Adult kids who won't move out
A 2019 study published in the journal PLOS One found that having children really does bring happiness and emotional wellbeing… after they move out of the house. The only problem is, adult kids are waiting longer and longer to take the hint and find a place of their own. You love your kids—of course you do. But wouldn't you be much happier if you saw them on weekends and holidays, with some time to yourself in between?
People in their 20s who say "I'm too tired"
When you reach 40, you realize what true bone-tired exhaustion actually feels like. Yes, we remember what it was like to be 20—and in hindsight, we weren't actually tired then. We were just lazy! You're not there yet, kids, so quit the pretendin'!
Being asked to be something you're not
Compromise is a part of life, sure. But by 40, we should be comfortable enough in our own skin not to play those games of trying to fit in anymore. To paraphrase Popeye, at this stage of life, we am what we am and that's all that we am.
Being scared of making mistakes
Here's a little something you learn after being on the planet for 40 years: Mistakes are going to happen. In fact, you're going to make lots and lots of mistakes. That's just part of being human. Being afraid of making a mistake is like trembling in fear that you're going to have to take a shower eventually. We hate to be the ones to break it to you, but it's kind of unavoidable.
Or beating yourself up for past mistakes
Forgiveness in general is something we could all practice a little more often, but the one person we almost always forget to forgive is the one staring back at us in the mirror. At 40, you shouldn't still be wallowing in your mistakes, beating yourself up for every bad decision or error in judgment. If you don't let yourself off the hook occasionally, you're going to spend more time criticizing yourself rather than correcting course.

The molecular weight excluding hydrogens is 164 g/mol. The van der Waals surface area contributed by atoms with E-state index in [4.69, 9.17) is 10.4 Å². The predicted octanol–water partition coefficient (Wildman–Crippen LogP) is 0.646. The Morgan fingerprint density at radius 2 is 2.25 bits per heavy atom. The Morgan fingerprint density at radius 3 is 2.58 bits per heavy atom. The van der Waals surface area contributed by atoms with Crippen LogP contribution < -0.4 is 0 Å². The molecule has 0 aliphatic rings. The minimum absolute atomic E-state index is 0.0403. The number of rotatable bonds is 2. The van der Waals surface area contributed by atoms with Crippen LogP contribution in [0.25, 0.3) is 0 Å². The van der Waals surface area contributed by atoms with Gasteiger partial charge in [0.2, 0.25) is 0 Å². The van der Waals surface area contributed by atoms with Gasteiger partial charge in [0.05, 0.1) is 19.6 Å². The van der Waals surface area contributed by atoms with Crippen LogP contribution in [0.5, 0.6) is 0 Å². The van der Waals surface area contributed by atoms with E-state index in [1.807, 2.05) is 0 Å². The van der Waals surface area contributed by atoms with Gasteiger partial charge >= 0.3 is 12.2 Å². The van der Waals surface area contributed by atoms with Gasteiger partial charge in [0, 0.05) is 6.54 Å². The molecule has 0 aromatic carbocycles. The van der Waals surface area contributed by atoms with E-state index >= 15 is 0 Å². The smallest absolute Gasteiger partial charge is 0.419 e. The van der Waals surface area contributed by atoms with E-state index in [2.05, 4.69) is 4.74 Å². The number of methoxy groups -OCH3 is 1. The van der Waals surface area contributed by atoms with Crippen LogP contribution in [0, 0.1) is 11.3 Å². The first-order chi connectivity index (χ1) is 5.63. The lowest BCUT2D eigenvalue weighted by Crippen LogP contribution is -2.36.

Being in relationships for the wrong reasons
Whether it's with a spouse, a close friend, or even a colleague at work, you start to hold your relationships to a higher standard when you're over 40, because you realize it's quality, not quantity, that counts. It's not worth the emotional effort required to sustain a relationship if you're not getting anything positive out of it. Of course, you've always deserved better than negative relationships. But by 40, you should finally believe it.
Being called "sir" or "ma'am"
In 2010, The New York Times conducted an informal poll of women between the ages of 20 and 65 and found that just over 7 percent of respondents liked being called "ma'am." If even women in their 20s dislike the word, you can only imagine what those who are 40 or older think!
Not spending time with family
It's so easy when you're in your 20s to think that you'll always have your parents around. But that's not how life works, and that becomes increasingly apparent in your 40s and older. Not that we spend every day worrying about our loved ones disappearing; we just realize that every phone call we blow off or holiday we skip is something we're going to regret someday.